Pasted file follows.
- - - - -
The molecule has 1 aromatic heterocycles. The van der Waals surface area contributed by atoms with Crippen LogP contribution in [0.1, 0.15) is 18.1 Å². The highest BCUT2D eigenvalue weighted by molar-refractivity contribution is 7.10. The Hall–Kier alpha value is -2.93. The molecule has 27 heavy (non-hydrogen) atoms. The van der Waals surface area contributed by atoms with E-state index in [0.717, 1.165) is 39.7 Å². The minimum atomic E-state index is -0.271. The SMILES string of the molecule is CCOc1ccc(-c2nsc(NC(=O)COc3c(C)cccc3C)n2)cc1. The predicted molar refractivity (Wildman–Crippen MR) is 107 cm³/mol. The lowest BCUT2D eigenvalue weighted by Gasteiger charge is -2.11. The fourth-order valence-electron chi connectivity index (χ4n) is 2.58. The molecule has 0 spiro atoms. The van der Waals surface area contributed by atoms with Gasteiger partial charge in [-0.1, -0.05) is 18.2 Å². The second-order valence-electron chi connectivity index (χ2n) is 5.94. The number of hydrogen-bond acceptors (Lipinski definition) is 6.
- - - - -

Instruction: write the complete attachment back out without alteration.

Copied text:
The molecule has 1 aromatic heterocycles. The van der Waals surface area contributed by atoms with Crippen LogP contribution in [0.1, 0.15) is 18.1 Å². The highest BCUT2D eigenvalue weighted by molar-refractivity contribution is 7.10. The Hall–Kier alpha value is -2.93. The molecule has 27 heavy (non-hydrogen) atoms. The van der Waals surface area contributed by atoms with E-state index in [0.717, 1.165) is 39.7 Å². The minimum atomic E-state index is -0.271. The SMILES string of the molecule is CCOc1ccc(-c2nsc(NC(=O)COc3c(C)cccc3C)n2)cc1. The predicted molar refractivity (Wildman–Crippen MR) is 107 cm³/mol. The lowest BCUT2D eigenvalue weighted by Gasteiger charge is -2.11. The fourth-order valence-electron chi connectivity index (χ4n) is 2.58. The molecule has 0 spiro atoms. The van der Waals surface area contributed by atoms with Gasteiger partial charge in [-0.1, -0.05) is 18.2 Å². The second-order valence-electron chi connectivity index (χ2n) is 5.94. The number of hydrogen-bond acceptors (Lipinski definition) is 6.